Tag Archives: node.js

DerbyJs or Racer on Windows

You could argue this just isn’t meant to be … and you might be right.  Unfortunately for me, flailing around in my Ubuntu VM is just a slow way for me to develop.  I know that makes me a terrible person, but sometimes the tools you use every day belong to the dark side.

In any case, I set out to get DerbyJs and Racer working on my windows machine.

DerbyJs and Racer are created by pretty much the same group of people.  They are JavaScript frameworks that run on Node.Js and use Operational Transformation to synchronize data in real-time across clients.

The tweaks

The first smack in the face is Redis.  You’ll need to install the windows version of that here, but that’s not remotely the hard part.  The difficulty is when you try to do your npm install for the example repositories of DerbyJs or Racer  .  Then all hell breaks loose, and you run into the “we don’t support windows” contingent with npm install redis.

Turns out the lovely people at hiredis do support windows though.  So here’s the trick(s).  Install hiredis globally FIRST (npm install -g hiredis).  Then go into your global npm cache and copy everything from %appdata%\npm\node_modules\hiredis\build\Release one directory down to %appdata%\npm\node_modules\hiredis\build (because REASONS).

Now npm install type things will magically start working — if you’ve put %appdata%\npm\node_modules into your system environment variables as NODE_PATH.  NPM doesn’t do that on installation because… it’s fun to google?

System Node Environment Variable
How to set your npm cache path


Now after all this effort  (at least at the time of this writing)  nothing will work.  You’ve got a couple more tweaks to make.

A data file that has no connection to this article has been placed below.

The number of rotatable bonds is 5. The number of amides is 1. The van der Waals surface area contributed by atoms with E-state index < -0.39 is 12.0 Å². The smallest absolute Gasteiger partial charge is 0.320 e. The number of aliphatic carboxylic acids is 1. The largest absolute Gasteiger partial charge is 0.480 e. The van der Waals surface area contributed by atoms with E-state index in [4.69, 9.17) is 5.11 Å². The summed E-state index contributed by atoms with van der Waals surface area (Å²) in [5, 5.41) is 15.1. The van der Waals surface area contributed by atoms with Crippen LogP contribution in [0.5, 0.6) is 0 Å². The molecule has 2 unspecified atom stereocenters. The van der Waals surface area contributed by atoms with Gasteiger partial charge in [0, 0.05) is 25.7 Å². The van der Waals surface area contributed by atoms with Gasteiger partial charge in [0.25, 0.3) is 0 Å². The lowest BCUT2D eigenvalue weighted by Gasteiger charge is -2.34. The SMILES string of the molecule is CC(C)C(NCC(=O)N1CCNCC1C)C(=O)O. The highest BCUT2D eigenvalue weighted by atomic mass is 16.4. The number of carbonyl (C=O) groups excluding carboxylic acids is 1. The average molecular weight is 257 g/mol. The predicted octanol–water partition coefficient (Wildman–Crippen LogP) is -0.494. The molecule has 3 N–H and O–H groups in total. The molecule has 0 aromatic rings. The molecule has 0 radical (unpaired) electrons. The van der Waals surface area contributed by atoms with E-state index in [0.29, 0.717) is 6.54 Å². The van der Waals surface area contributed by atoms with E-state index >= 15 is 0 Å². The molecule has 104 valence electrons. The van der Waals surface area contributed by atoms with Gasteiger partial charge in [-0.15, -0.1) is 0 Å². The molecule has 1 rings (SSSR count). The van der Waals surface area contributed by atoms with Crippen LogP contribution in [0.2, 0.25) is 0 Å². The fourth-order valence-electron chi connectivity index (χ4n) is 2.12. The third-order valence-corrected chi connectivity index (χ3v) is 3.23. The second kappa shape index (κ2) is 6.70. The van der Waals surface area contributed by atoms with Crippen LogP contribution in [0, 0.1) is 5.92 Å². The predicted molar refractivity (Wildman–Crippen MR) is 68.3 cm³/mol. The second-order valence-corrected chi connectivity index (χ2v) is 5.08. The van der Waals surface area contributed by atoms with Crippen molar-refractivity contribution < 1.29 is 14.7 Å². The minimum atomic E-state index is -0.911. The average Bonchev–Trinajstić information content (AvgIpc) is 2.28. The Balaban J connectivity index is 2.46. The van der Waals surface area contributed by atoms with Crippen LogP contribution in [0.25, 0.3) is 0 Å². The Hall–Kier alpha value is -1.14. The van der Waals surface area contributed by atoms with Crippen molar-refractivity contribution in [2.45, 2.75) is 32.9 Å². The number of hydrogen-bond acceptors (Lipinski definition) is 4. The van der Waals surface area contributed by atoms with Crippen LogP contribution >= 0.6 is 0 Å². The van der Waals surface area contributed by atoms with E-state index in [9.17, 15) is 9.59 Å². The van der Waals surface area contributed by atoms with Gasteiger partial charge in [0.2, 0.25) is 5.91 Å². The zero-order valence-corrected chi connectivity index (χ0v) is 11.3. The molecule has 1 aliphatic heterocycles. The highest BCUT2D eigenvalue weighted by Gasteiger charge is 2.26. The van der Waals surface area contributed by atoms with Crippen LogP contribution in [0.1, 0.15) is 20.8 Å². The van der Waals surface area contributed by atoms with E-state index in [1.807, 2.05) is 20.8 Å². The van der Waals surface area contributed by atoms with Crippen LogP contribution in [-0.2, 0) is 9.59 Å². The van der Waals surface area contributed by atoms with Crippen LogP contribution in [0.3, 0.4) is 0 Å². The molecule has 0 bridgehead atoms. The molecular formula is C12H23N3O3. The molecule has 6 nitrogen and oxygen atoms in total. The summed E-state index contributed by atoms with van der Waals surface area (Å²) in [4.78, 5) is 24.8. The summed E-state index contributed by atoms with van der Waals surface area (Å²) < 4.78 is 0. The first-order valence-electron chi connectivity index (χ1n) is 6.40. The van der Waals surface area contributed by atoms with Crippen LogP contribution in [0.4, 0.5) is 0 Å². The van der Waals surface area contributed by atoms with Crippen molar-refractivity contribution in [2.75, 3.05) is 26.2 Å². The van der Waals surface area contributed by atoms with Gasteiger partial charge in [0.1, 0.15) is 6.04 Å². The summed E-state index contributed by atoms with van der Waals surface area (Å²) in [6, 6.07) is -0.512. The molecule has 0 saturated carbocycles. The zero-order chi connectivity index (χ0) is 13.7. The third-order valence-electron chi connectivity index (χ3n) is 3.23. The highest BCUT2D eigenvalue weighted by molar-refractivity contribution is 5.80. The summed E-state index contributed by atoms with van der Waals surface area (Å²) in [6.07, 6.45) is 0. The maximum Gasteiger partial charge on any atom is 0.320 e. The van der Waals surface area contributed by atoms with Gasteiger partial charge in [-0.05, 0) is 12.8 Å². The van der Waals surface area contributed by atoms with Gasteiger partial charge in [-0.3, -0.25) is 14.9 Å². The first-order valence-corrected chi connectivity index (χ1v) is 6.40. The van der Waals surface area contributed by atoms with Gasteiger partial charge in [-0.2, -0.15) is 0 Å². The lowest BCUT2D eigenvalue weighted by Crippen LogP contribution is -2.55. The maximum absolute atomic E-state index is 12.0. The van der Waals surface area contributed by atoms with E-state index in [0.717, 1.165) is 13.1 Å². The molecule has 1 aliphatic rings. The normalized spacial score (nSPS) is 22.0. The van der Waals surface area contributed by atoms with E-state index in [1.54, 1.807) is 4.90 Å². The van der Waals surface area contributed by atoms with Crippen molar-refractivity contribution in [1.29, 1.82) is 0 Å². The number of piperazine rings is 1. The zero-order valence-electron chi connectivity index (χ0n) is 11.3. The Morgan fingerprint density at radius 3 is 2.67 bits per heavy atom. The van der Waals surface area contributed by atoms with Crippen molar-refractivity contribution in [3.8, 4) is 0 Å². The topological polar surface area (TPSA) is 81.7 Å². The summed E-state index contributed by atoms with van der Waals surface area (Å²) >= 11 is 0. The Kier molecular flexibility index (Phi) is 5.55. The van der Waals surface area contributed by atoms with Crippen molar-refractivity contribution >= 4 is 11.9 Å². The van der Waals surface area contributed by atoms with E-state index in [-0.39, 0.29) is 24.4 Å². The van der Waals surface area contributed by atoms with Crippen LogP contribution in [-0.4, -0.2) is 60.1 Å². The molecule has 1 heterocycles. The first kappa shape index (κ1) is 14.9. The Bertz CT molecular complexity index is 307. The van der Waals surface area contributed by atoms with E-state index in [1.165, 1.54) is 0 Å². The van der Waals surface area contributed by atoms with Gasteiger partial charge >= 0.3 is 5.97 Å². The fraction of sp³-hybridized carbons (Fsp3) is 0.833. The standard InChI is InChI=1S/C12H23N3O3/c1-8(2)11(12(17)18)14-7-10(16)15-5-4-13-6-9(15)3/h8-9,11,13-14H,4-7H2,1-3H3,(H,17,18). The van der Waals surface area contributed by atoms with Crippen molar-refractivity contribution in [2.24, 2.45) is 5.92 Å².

For Racer

You need to go in and remove all the “release kind of like this one” stuff from your package.json. (See JSON below with red things to remove.)  This is because the current release of Racer will not work with the example code.  No idea why because the problem seems to be somewhere in the Operational Transformation code — which is fiddly stuff.

"dependencies": {
"coffeeify": "~0.6.0",
"express": "~3.4.8",
"handlebars": "^1.3.0",
"livedb-mongo": "~0.4.0",
"racer": "^0.6.0-alpha32",
"racer-browserchannel": "^0.3.0",
"racer-bundle": "~0.1.1",
"redis": "^2.4.2"

BTW, below is, I think, my favorite bit of code ever.  When running the “Pad” example of Racer, it is fired over and over by a dependency (called syntax-error) of browserfy:

module.exports = function (src, file) {
if (typeof src !== 'string') src = String(src);
try {
eval('throw "STOP"; (function () { ' + src + '})()');
catch (err) {
if (err === 'STOP') return undefined;
if (err.constructor.name !== 'SyntaxError') throw err;
return errorInfo(src, file);

I’m sure there is a good reason for it, but I can’t fathom it myself.  I had to comment it out.

 Now for DerbyJs

There is some sort of issue with how it is creating the paths for your views.  To get it to work, there is a patch you’ll need to add to your package.json.

After the patch is installed, you’ll need to go into the index.js of each of the examples and add it before the require(‘derby’):

var app = module.exports = require('derby').createApp('hello', __filename);

I think that should do it.  I was able to get things running fairly well after that.

One last thing, if you happen to be using Visual Studio, I can recommend the Node.Js Tools for Visual Studio with some confidence now.  During the beta stage they were pretty bad about crashing my IDE, but (except when running unit tests) I actually prefer them to WebStorm now .  I know… sacrilege.


Synchronization Using Interval Tree Clocks in JavaScript

As a follow up to my previous post, I’ve implemented the Interval Tree Clock code in JavaScript with tests.  I’ve also begun a synchronization framework to go with it.

Github ITC in Javascript

The framework would be for synchronizing documents in full mesh mode — so peer to peer.

Everything has tests, so you can easily see the direction and progress by just reviewing the tests.

I stab the Synchronization with big knife

Building a CouchApp using Node.js on Windows

In this post, I’d like to help out Windows users who wish to create a Node.js application on a windows box and are interested in a easy alternative to traditional web server hosting.